As expected, Times coverage of the law passed late Friday night allowing gay marraige in New York State was heavily favorable. Sunday's front page New York Times story provided the tick-tock on how New York Gov. Andrew Cuomo marshaled support to pass gay marriage in the Republican-controlled New York State Senate in part by convincing 'super-rich Republican donors' to support him, in Michael Barbaro's 'Behind Gay Marriage, an Unlikely Mix of Forces .' It included this odd anecdote about a Democratic state senator and holdout against history:
Nobody ever expected Carl Kruger to vote yes.
A Democrat from Brooklyn, known for his gruff style and shifting alliances, Senator Kruger voted against same-sex marriage two years ago, was seen as a pariah in his party and was accused in March of taking $1 million in bribes in return for political favors.
Some gay activists, assuming he was a lost cause, had taken to picketing outside of his house and screaming that he was gay - an approach that seemed only to harden his opposition to their agenda. (Mr. Kruger has said he is not gay.) But unbeknown to all but a few people, Mr. Kruger desperately wanted to change his vote. The issue, it turned out, was tearing apart his household.
So much for gay 'pride' – apparently those gay activists thought it would be shameful for Kruger to be gay. Was reporter Barbaro really surprised that protestors shrieking about his sexuality outside his house failed to change his mind? Barbaro concluded:
There, in a speech the public would never hear, [Cuomo] offered his most direct and impassioned case for allowing gays to wed. Gay couples, he said, wanted recognition from the state that they were no different from the lawmakers in the room. 'Their love is worth the same as your love,' Mr. Cuomo said, according to someone who heard him. 'Their partnership is worth the same as your partnership. And they are equal in your eyes to you. That is the driving issue.'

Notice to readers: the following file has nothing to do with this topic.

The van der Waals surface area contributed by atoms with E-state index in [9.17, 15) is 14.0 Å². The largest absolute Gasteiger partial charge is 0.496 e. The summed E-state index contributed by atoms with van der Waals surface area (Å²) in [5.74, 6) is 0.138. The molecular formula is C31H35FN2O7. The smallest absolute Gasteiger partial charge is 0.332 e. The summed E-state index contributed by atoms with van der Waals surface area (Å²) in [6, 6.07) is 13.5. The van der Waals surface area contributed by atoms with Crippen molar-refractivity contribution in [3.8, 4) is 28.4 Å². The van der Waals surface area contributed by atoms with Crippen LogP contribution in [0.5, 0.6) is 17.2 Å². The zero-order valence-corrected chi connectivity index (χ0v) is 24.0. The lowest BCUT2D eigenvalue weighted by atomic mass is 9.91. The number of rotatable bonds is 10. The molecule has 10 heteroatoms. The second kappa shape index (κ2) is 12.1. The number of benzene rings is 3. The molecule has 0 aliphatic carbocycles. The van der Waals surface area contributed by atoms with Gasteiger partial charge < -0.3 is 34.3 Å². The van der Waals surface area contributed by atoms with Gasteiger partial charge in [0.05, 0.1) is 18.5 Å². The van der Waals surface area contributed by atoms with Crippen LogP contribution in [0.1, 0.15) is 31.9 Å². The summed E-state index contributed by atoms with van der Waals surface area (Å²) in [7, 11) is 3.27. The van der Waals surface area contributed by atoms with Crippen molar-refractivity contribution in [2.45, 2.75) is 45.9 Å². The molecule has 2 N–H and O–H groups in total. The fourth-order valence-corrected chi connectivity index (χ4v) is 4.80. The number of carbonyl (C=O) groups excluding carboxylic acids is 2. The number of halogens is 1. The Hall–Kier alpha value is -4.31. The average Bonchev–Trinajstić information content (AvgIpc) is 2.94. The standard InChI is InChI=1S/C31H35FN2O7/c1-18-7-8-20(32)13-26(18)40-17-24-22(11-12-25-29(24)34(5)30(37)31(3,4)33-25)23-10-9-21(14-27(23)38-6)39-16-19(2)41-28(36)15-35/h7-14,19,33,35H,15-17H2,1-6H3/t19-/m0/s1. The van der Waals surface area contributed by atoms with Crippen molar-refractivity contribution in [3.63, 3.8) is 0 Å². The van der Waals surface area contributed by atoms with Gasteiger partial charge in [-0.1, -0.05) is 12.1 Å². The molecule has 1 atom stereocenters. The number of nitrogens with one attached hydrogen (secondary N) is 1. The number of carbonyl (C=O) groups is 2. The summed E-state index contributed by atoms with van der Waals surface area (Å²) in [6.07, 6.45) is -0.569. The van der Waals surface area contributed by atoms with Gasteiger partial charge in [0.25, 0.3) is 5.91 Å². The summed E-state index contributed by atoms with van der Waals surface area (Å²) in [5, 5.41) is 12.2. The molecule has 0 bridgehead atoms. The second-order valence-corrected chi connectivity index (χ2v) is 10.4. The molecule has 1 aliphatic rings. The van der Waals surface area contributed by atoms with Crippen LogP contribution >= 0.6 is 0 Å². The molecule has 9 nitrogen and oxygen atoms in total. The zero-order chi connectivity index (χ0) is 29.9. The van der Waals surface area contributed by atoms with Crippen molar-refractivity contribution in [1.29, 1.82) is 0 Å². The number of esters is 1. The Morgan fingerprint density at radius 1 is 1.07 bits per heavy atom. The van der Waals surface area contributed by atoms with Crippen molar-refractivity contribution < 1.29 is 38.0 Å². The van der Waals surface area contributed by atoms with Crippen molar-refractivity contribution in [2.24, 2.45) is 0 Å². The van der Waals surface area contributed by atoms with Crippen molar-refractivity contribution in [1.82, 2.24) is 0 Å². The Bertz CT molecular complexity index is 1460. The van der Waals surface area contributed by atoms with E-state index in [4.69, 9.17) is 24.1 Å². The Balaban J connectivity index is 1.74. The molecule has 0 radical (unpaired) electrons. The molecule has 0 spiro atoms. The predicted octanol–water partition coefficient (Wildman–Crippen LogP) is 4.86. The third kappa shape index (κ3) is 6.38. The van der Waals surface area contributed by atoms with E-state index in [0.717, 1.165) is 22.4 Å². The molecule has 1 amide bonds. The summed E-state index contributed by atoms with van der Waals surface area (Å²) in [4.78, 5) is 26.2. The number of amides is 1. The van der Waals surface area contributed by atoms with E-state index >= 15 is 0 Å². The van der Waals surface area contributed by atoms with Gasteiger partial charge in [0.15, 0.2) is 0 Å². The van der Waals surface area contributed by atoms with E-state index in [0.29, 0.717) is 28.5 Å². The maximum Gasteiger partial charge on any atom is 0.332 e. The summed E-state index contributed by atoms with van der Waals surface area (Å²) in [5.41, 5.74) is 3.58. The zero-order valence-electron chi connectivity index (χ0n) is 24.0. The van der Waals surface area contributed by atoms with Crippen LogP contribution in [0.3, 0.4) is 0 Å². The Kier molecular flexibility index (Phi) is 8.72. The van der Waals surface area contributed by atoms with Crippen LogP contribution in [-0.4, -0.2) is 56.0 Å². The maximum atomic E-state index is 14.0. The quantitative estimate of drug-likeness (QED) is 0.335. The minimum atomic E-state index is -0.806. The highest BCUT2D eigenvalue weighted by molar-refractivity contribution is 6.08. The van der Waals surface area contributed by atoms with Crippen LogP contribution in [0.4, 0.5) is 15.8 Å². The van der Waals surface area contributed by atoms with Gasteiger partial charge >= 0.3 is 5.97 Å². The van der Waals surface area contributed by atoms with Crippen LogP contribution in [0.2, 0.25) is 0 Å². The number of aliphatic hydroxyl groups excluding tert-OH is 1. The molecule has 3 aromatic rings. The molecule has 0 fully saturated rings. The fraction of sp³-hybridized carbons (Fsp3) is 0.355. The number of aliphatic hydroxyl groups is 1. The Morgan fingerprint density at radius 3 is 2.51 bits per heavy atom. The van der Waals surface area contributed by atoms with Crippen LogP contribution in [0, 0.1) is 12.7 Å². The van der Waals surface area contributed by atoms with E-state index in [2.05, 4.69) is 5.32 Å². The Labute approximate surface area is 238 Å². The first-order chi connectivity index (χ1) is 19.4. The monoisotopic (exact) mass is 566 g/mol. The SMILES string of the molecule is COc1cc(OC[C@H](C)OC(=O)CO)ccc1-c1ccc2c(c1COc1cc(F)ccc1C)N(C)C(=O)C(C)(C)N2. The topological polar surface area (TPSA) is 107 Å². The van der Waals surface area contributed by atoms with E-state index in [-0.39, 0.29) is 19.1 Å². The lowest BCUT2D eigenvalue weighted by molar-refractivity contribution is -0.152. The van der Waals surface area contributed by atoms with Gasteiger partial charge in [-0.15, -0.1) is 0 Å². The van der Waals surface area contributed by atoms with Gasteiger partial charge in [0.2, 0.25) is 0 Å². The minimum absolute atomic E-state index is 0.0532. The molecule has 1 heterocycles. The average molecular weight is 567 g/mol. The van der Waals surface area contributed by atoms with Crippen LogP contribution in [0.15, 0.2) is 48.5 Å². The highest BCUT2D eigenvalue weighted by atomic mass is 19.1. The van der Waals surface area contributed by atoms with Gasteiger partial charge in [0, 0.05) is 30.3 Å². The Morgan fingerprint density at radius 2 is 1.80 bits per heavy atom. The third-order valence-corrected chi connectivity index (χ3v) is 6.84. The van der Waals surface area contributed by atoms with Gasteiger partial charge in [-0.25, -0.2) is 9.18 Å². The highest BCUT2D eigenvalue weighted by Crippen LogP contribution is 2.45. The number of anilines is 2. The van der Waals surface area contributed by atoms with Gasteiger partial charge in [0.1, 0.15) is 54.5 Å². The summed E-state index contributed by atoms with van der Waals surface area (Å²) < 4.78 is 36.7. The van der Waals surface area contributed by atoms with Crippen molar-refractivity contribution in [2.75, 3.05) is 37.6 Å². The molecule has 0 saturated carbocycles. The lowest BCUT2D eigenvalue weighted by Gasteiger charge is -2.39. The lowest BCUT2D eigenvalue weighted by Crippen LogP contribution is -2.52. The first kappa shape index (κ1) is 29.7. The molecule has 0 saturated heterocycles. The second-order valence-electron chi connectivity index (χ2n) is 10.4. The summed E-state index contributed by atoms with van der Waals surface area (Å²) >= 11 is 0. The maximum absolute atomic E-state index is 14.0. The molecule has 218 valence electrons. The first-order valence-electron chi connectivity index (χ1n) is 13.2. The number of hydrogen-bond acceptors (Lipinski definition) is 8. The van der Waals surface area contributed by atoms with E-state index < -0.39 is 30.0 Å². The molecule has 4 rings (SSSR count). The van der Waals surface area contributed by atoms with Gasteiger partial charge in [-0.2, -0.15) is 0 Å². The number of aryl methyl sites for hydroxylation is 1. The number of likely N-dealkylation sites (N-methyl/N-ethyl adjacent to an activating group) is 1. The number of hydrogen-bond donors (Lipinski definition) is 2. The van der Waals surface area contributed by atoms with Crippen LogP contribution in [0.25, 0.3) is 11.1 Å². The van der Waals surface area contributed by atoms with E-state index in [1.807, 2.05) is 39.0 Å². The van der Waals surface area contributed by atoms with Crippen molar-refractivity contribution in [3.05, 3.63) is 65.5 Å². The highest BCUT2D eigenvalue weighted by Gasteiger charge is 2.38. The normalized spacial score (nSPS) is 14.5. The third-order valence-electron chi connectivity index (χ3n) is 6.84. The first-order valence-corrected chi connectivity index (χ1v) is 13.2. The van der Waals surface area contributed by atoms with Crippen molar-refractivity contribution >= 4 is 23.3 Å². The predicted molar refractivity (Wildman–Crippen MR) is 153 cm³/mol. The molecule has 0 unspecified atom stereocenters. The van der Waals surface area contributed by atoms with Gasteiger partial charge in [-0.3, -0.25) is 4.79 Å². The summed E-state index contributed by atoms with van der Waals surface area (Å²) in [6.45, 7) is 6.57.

In the late hours of Friday night, 33 members of the State Senate agreed with him.
The previous day's lead from Albany by Barbaro and Nicholas Confessore appeared under a banner headline with a huge font reserved for elections and wars, 'New York Allows Same-Sex Marriage, Becoming Largest State To Pass Law. ' Only one opponent of same-sex marriage was quoted.
Frank Bruni, former Times White House correspondent, now the paper's first openly gay columnist, made his debut with a personal essay on gay marriage, 'To Know Us Is to Let Us Love .' (Sunday also marked the debut of the Sunday Review, replacing the Week in Review, featuring less news analysis and more opinion pieces from outside sources, with big graphics and lots of white space.) Bruni wrote:
In the mid-1980s, when I was in college, what concerned and frustrated my peers and me was how few states had basic statutes forbidding discrimination against gay men and lesbians: laws that merely prevented someone from being denied a job or apartment on the basis of whom he or she loved. At that point only Wisconsin and the District of Columbia provided such protection. The decade would end with just one addition, Massachusetts, to that meager list.
Same-sex marriage? I don't recall our talking - or dreaming - much about that. We considered ourselves realists. Sometimes idealists. But never fantasists.
As it happens, we were pessimists, and underestimated our country's capacity for change....
Finally Monday's Metro section story by John Leland  on the annual New York City gay pride parade found the writer virtually celebrating with the marchers:
Two days after New York became the sixth and largest state to legalize same-sex marriage, participants in the 42nd annual gay pride parade on Sunday used the occasion to reflect somberly on the gains and losses of the past year.
They came to shout, dance, cheer, strut, hug and shed tears of joy, knowing that on July 24, when the law takes effect, the season for tears will begin in earnest.
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